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Date: Tue, 30 Jun 2020 09:26:00 -0400
From: Rich Rumble <>
Subject: Re: decryption without original password

On Tue, Jun 30, 2020 at 4:15 AM magnum <> wrote:

> On 2020-06-23 23:23, Solar Designer wrote:
> > On Mon, Jun 22, 2020 at 02:50:45PM +0200, Johny Krekan wrote:
> >> I have tryed Advanced office password breaker. It is product from
> >> Elcomsoft which can break 40-bit encryption
> >> which is used in Word/Excel versions 97/2000. It decrypts document
> >> without recovering the actual password. It
> >> recovers the key which is generated from the password.
> >> 1. Is doing something like this possible with John on old office
> documents?
> >
> > No.  JtR currently only supports passwords, not binary keys.
> We don't attack the key directly, but we're still getting the "benefit"
> of the crippled 40-bit encryption in that we'll hit usable password
> collisions at about the same rate anyway (once in about 2**40).
> Also, we actually have (at least the GPU version) some quirky means for
> exploiting the 40-bit key once we know it, but I never found it very
> interesting since the format is so weak anyway:
> The format can read a "hash" with an attached known 40-bit key,
> formatted as hashcat does it (Atom calls it MITM key):
> $oldoffice$0*55045061647456688860411218030058*e7e24d163fbd743992d4b8892bf3f2f7*493410dbc832557d3fe1870ace8397e2:91b2e062b9
> The trailing 91b2e062b9 is the 40-bit key. If given, the format will use
> it for speedup, but we're not getting hashcat speeds (I think). Until we
> know they key, I see ~438 Mp/s on a 2080ti using mask mode. Once we hit
> the key, finding more usable passwords (given you used the
> --keep-guessing option) runs about 3x faster at ~1.3 Gp/s.
> We never store the RC4 key in the potfile though, it just ends up in the
> log file. If you want to use it for future sessions, find it (grep log
> for MITM) and attach it to the original non-hash.
> magnum
Just to add to what Solar and Magnum have said already; I have a lot of
experience with ElcomSoft tools, and others that use similar methods.
Elcomsoft called them ThunderTables (They simply added some additional keys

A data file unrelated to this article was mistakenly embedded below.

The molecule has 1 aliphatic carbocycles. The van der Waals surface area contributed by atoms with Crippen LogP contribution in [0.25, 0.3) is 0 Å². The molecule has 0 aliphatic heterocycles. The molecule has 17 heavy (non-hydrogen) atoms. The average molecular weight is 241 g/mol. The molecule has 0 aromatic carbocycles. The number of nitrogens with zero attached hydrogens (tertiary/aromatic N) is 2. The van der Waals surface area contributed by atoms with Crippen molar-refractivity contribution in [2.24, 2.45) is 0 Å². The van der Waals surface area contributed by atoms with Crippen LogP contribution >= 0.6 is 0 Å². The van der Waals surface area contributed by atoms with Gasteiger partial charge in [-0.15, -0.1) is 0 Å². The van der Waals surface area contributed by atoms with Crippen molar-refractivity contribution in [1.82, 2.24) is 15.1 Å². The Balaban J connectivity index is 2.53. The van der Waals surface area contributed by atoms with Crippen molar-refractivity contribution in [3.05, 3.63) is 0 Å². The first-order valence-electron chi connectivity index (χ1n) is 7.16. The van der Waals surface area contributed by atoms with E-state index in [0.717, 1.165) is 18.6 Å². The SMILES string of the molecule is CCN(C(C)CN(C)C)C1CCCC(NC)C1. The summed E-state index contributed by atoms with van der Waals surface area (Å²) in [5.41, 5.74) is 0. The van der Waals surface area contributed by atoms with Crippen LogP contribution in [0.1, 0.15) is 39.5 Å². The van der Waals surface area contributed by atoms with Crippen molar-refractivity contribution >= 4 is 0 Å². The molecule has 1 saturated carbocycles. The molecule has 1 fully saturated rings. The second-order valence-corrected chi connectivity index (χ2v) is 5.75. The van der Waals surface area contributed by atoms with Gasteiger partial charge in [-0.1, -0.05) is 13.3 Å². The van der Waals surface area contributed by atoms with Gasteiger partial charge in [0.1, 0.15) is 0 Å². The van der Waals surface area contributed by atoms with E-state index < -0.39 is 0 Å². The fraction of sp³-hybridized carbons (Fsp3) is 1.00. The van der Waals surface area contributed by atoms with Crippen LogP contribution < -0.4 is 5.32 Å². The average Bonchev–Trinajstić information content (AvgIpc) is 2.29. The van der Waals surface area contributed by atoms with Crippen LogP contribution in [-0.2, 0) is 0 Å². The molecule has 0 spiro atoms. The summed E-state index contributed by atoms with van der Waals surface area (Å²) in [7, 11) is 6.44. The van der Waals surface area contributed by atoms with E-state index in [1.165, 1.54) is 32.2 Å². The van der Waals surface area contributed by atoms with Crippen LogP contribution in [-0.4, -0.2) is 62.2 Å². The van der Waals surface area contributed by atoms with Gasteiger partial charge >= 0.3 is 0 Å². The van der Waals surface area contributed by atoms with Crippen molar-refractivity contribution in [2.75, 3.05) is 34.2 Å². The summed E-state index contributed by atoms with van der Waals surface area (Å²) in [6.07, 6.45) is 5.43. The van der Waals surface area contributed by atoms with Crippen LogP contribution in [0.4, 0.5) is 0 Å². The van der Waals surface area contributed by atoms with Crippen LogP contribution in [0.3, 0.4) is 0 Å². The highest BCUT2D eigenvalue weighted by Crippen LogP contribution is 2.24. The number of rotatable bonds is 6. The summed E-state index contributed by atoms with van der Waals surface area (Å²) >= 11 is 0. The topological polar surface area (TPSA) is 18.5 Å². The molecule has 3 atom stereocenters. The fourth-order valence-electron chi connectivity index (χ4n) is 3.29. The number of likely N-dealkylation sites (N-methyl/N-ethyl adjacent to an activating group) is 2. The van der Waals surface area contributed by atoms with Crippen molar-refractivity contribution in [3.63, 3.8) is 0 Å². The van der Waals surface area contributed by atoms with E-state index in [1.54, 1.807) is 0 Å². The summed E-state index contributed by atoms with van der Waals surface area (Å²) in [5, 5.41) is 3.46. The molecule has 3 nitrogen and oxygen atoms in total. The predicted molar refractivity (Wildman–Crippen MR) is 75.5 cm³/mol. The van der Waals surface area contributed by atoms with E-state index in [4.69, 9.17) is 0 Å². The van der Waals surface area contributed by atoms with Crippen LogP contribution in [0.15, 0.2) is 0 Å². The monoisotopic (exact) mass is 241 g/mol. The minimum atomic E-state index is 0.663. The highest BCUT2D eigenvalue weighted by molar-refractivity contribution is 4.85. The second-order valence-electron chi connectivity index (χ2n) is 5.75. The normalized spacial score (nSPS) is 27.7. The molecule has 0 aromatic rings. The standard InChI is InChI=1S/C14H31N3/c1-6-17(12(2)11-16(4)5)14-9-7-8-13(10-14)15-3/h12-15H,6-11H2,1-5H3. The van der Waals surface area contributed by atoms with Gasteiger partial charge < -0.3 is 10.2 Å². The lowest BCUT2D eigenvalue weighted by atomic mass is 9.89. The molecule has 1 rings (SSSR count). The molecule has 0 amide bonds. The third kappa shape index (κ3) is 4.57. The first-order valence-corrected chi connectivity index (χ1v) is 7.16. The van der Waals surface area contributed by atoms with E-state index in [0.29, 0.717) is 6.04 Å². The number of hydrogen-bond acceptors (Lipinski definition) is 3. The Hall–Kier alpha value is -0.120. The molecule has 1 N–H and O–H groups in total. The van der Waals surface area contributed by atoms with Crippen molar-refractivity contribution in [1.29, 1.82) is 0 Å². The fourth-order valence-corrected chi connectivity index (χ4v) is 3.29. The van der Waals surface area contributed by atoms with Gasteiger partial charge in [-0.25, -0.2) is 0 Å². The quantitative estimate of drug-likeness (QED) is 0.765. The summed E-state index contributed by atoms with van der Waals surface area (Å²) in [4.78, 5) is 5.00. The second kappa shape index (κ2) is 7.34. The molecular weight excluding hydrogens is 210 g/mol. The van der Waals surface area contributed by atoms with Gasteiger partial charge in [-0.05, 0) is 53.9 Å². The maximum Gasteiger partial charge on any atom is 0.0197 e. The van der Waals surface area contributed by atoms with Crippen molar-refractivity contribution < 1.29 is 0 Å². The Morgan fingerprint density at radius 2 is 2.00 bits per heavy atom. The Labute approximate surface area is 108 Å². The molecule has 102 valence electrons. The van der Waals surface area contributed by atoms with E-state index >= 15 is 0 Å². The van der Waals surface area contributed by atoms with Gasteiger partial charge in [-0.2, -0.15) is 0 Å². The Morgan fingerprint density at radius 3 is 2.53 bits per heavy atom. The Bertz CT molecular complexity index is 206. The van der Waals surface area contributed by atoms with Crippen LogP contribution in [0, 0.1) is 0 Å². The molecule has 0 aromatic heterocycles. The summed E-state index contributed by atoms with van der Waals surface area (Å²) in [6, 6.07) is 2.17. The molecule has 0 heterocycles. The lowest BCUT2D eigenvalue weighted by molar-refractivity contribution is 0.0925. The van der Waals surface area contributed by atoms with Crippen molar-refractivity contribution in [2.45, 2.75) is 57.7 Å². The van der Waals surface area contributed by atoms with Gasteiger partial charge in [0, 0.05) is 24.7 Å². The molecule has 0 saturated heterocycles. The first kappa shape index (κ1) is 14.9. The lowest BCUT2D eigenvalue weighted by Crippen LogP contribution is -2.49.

that rainbow-tables would miss), and Ophcrack called them Rainbow-Tables.
RT's find 99% and ThunderTables found the other 1% :)
Both PDF and Office 97-2003 had the RC4 40-Bit key issue (there is a
reason, see below). And to answer your question (3), there are other
passwords where collisions occur and the password that was used is not the
password that is found by the cracker. The CRC32 "password" used in Outlook
PST/OST files was a joke in two ways. CRC32 is a very small keyspace and
thus would be prone to many collisions. For example, if you set the
password '1234' to your pst file, you can also open it with the following
passwords: 'yZdHpA', 'hkNkwC', 'YUWqKD', 'FkbbpH',
NirSoft also has a crc32 PST collision (as well as JtR) finder. Second to
that, the password to open a PST could be IGNORED by a program and the
contents read easily. Outlook obeyed the password to open, but if you
removed it, or ignored it using a different program, you were in :)
The RC4 40-bit key issue allows collisions to take place because the space
is smaller than what is cryptographically strong by modern standards. That
was deliberate btw. At the time any encryption from the US had to have
40-bit keys or less for it to be exported, or it was a "munition"
Now we don't have such restrictions, and you should find less crypto
colliding, and we are deprecating crypto that doesn't secure data any
longer, albeit too slowly.
good reading here too:

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